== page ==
This Bristol800 weekend provided an opportunity to learn about some of the many fascinating, inspirational and innovative collaborations taking place between academics, researchers and students at Bristol’s two universities and organisations and individuals in the city.
All sessions were free, with the exception of the Darren Henley lecture and the Magna Carta concert. Some were for invited guests only.
The outline programme was as follows:
Thursday 10 November 2016
Darren Henley: Cultural Education
Darren Henley, CEO of Arts Council England, gave a lecture on “How investment in cultural education for young people today will create the world-beating cities of tomorrow” to launch the Bristol Cultural Education Lecture Series. This was followed by a panel discussion.
Friday 11 November 2016
The Future of University/ Cultural Partnerships
Bringing together cultural organisations and universities, this all-day conference looked at the current state of partnership working in Bath, Bristol and Plymouth – with a case study on HE involvement in Hull City of Culture 2017 – and where this can go in the future.
Bristol is Open/ Data Dome
The Data Dome is an ultrahigh definition immersive display environment. Barney Smith, interim CEO of Bristol is Open (BIO), gave an introduction followed by examples of content produced exclusively for use in domed spaces and planetaria.
Concert to mark Arts Council England’s 70th Anniversary
To mark the 70th anniversary of the founding of Arts Council England (ACE) we presented a lecture by Sir Christopher Frayling, former ACE chair, and the performance of a specially commissioned piece of music by Liz Lane, a part-time senior lecturer at UWE and winner of Researcher of the Year 2016. Musicians included members of Lydbrook Band and RSVP Bhangra.
Saturday 12 November 2016
Productive Margins Showcase
The Productive Margins programme brings together communities and academics in Bristol to co-produce research that explores how regulation constrains and enables engagement in decision making. In these drop-in sessions local projects were showcased, using games and performance to encourage participation and engagement in ideas around loneliness in older people, life chances for families in poverty, spaces of dissent and everyday utopias.
Mark Cosgrove: From the Kinetoscope to Virtual Reality
Mark Cosgrove, Watershed’s Curator of Cinema, outlined the fascinating history of film and the moving image. He is a mentor on the MA/MFA Curating course at UWE and this session included contributions from the course leader, Matthew Partington, and Dave Taylor-Matthews, a current student.
Bringing an Archive to Life
Workshop and Talk, University of Bristol Theatre Collection
The small group workshop gave an opportunity to explore the Bristol Old Vic Archive held at the Theatre Collection; the talk shared the Bristol Old Vic’s plans to protect and share the heritage of Britain’s oldest theatre and bring its archive to life.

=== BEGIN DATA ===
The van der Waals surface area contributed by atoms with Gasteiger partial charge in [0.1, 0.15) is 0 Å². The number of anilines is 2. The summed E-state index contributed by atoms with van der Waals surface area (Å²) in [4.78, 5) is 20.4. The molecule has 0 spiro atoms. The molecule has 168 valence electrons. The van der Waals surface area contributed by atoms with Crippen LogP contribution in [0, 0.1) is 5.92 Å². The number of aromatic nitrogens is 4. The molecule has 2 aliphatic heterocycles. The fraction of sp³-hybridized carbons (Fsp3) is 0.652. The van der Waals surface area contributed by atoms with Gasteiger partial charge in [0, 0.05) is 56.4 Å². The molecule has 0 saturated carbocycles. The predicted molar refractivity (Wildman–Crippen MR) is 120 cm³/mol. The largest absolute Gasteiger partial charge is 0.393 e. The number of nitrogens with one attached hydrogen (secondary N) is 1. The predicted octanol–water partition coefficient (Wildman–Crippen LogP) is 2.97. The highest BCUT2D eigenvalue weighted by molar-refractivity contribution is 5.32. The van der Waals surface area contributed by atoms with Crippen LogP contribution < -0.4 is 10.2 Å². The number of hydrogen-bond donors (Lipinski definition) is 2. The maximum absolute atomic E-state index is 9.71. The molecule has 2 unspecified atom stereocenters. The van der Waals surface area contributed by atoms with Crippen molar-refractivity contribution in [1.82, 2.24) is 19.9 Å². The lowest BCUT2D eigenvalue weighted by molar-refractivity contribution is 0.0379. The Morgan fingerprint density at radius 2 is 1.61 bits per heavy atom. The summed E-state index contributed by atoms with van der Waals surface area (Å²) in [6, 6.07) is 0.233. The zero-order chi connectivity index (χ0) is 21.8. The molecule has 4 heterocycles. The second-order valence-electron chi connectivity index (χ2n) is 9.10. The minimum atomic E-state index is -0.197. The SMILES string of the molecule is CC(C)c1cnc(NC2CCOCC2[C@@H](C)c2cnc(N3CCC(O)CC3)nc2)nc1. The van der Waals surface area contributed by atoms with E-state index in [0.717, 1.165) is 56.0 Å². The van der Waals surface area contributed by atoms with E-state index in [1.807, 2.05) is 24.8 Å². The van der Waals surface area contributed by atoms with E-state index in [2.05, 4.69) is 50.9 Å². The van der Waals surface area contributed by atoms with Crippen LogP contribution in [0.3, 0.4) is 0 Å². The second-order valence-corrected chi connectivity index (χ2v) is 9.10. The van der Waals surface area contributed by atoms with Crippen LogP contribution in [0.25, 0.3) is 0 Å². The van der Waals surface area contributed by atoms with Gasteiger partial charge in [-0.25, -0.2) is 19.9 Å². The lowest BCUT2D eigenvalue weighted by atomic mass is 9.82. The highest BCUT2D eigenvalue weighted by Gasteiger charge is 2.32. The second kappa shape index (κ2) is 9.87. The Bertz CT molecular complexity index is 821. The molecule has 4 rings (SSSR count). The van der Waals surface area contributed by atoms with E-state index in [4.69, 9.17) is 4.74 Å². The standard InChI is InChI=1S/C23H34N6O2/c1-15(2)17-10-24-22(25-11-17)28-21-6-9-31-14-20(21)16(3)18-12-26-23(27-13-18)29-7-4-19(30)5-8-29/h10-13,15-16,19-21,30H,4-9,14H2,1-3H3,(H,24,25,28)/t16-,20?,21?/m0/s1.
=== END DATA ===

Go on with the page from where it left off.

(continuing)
The BBC, UWE and Bristol’s Wildlife Film-Making Talent
The Series Editor and new Series Producer of the popular BBC1 show, Springwatch, explained how the BBC and UWE’s flagship wildlife film-making course are working together to create the next generation of wildlife programme makers.
Circumstance: ‘yesterday you’re still dreaming’
This was a piece of Ambient Literature in which the phone in the user’s hand became the vehicle for a new kind of story, somewhere between listening and performing.
Art, Science and Our Future Material World
Designer Tom Metcalfe presented the work of his recent micro-residency that explores ideas of craftsmanship, sustainability and the future design of our material world. This was followed by a panel discussion on the future of composites. For the rest of the afternoon people could drop in to view the work and speak to the researchers.
Singing and Aphasia: Meet the UWE ReVoice Choir
Colston Hall Foyer
UWE ReVoice is a community choir for people affected by aphasia and their carers, run and supported by volunteer music therapy students, staff from UWE and local speech and language therapists. In addition to the choir’s performance, there was a talk explaining the research behind the benefits of singing after a stroke. Volunteers were on hand to answer questions and to encourage new members to join.
Learning Ships: Bristol Loves Tides
The Bristol Loves Tides project puts Bristol’s young people together with educationalists, academics and creatives to pose questions about the past, present and future of the tidal landscape. This session featured short films and some interactive discussion.
The Bristol Magna Carta, 1216
800th Anniversary Concert
St James Priory
Tickets: £10/ £5
Bristol’s 800th anniversary concert included choral works from the time of the sealing of the Magna Cartas of 1215 and 1216 performed by Bath’s Chandos Singers. The programme was interspersed with historical insights from Peter Fleming of UWE. All proceeds from this event went to Freedom from Torture.
Tom Abba: Conversations With the City
Tom Abba, Associate Professor in Art & Design at UWE, discussed the ways in which Bristol offers a different perspective on the value of university art education; an alternative to the ‘salary’ measure of graduate success.
Romancing the Gibbet
This interdisciplinary project used locative digital media to place the user at four eighteenth-century execution sites. After an introduction to the project, participants were invited to step outside to relive the terrible last days of Captain Goodere and Matthew Mahoney in 1741.